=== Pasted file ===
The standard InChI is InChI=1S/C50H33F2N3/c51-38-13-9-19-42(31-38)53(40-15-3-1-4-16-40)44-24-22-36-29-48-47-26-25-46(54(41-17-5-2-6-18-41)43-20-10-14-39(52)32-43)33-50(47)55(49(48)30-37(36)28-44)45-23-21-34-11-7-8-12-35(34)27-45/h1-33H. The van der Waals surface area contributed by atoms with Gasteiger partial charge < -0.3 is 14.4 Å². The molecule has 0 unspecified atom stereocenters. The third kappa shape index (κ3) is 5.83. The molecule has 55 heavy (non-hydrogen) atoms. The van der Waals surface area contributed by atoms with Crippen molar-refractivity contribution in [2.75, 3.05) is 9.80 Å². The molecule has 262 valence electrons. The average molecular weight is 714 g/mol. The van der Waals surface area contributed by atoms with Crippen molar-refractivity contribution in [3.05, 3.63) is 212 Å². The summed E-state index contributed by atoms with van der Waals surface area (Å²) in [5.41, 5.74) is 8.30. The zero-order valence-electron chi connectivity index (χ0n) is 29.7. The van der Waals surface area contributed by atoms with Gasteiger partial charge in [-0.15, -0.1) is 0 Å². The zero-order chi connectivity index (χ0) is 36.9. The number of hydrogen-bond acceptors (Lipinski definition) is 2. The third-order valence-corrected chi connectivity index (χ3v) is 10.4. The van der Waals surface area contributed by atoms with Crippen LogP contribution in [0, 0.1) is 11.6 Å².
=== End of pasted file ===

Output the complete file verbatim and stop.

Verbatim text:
The standard InChI is InChI=1S/C50H33F2N3/c51-38-13-9-19-42(31-38)53(40-15-3-1-4-16-40)44-24-22-36-29-48-47-26-25-46(54(41-17-5-2-6-18-41)43-20-10-14-39(52)32-43)33-50(47)55(49(48)30-37(36)28-44)45-23-21-34-11-7-8-12-35(34)27-45/h1-33H. The van der Waals surface area contributed by atoms with Gasteiger partial charge < -0.3 is 14.4 Å². The molecule has 0 unspecified atom stereocenters. The third kappa shape index (κ3) is 5.83. The molecule has 55 heavy (non-hydrogen) atoms. The van der Waals surface area contributed by atoms with Crippen molar-refractivity contribution in [2.75, 3.05) is 9.80 Å². The molecule has 262 valence electrons. The average molecular weight is 714 g/mol. The van der Waals surface area contributed by atoms with Crippen molar-refractivity contribution in [3.05, 3.63) is 212 Å². The summed E-state index contributed by atoms with van der Waals surface area (Å²) in [5.41, 5.74) is 8.30. The zero-order valence-electron chi connectivity index (χ0n) is 29.7. The van der Waals surface area contributed by atoms with Gasteiger partial charge in [-0.15, -0.1) is 0 Å². The zero-order chi connectivity index (χ0) is 36.9. The number of hydrogen-bond acceptors (Lipinski definition) is 2. The third-order valence-corrected chi connectivity index (χ3v) is 10.4. The van der Waals surface area contributed by atoms with Crippen LogP contribution in [0, 0.1) is 11.6 Å².